Pao's lawsuit could have far-reaching ramifications throughout the tech industry. Critics say gender bias pervades the tech industry, creating a culture that's hostile to women and minorities. Last year, most of the biggest technology companies, including Apple, Twitter, Microsoft and Facebook, reported that the majority of their workforce is male and white. In just the last week, two former female Facebook and Twitter employees sued their respective companies for alleged gender discrimination.

And earlier this month, an audience member attending a South by Southwest panel in Austin, Texas, called out Google Chairman Eric Schmidt for interrupting one of the other members of the panel, US CTO and former Google vice president Megan Smith.

"Given that unconscious bias research tells us that women are interrupted a lot more than men, I'm wondering if you are aware that you have interrupted Megan many more times," Judith Williams, who heads up Google's unconscious bias program, asked, earning applause from the audience.

The lawsuit between Pao and Kleiner Perkins has become the talk of the tech industry, in part because it pulls aside the curtain on one of Silicon Valley's most-prestigious -- and most-secretive -- VC firms. The view behind the curtain at Kleiner, which was founded in 1972, includes allegations of sexual affairs, harassment and exclusion.

As examples, Pao's team talked about her being left off the invite list for important dinners, including one at the home of former Vice President Al Gore. Pao also described a men-only ski trip to Colorado and she said she felt uncomfortable on a plane ride with her male co-workers who openly talked about porn stars and the Playboy mansion.

Kleiner said 20 percent of its senior partners are women -- three times more than the industry average -- proof that it doesn't discriminate. The firm contends Pao was a hostile employee who didn't work well with others.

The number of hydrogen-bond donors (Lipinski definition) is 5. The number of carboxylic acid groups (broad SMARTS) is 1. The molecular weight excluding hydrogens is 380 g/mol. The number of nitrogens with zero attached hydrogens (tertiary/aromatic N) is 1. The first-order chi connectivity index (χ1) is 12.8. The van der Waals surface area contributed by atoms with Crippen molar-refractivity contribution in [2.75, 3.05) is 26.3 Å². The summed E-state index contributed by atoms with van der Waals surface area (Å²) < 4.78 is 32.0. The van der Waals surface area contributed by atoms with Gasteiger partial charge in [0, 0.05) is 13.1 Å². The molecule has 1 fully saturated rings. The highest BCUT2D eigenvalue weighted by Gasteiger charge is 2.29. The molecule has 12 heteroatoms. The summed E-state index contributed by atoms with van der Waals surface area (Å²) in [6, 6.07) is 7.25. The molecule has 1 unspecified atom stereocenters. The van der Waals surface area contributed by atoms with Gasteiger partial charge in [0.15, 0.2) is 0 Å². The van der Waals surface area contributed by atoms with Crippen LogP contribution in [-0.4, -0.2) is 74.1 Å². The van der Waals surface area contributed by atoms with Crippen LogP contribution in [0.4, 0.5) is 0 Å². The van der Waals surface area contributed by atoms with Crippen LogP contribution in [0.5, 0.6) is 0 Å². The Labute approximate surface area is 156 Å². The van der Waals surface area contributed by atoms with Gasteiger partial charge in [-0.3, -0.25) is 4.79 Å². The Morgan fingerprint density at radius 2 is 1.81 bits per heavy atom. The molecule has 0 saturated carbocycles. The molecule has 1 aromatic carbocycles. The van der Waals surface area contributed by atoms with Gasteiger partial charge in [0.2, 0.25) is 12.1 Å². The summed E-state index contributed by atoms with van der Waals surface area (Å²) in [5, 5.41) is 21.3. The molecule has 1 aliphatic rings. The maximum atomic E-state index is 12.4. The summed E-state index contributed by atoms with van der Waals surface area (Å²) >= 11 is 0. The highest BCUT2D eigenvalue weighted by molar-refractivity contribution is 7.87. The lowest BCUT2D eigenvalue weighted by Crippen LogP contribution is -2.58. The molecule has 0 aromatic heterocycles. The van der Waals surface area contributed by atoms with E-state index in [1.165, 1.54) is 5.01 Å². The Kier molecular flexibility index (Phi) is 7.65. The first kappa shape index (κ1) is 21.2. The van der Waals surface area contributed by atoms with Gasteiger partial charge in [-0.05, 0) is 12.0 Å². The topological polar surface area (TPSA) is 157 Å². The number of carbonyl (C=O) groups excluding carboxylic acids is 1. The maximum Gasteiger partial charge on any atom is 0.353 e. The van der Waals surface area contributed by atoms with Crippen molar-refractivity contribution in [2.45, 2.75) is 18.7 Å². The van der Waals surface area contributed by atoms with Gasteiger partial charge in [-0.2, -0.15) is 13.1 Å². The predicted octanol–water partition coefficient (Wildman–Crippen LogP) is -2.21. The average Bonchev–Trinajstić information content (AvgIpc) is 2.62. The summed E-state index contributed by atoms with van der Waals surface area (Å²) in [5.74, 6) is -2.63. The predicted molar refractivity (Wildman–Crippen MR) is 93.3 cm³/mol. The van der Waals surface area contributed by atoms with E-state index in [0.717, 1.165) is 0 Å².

Hermle urged jurors to ignore Pao's accusations, saying gender had nothing to do with Pao's dismissal. "She was given every opportunity to succeed," Hermle said. "Ellen Pao failed for one reason and one reason only -- her view of her skills and performance was far different from what they were."

Lawless refuted those claims, saying Kleiner should have instituted workplace training for its partners and employees. "If you're really committed, really committed to have a workplace free of discrimination, you put your money where your mouth is," she said. "You don't just give lip service."

The jury must decide if Pao's gender and poor job reviews were the main reason Kleiner Perkins chose not to promote her to senior partner. They'll also consider whether Kleiner Perkins failed to take reasonable steps to prevent gender discrimination and if the firm's actions harmed Pao, who now serves as interim CEO of online social-networking and news site Reddit.

Lawless said Pao brought the suit to force a change in behavior at Kleiner Perkins -- and other companies. "Every individual in this country is allowed to go to work and have equity in the workplace. Every individual is allowed to have the same standards applied to them. That's what she wanted. That's why we're here."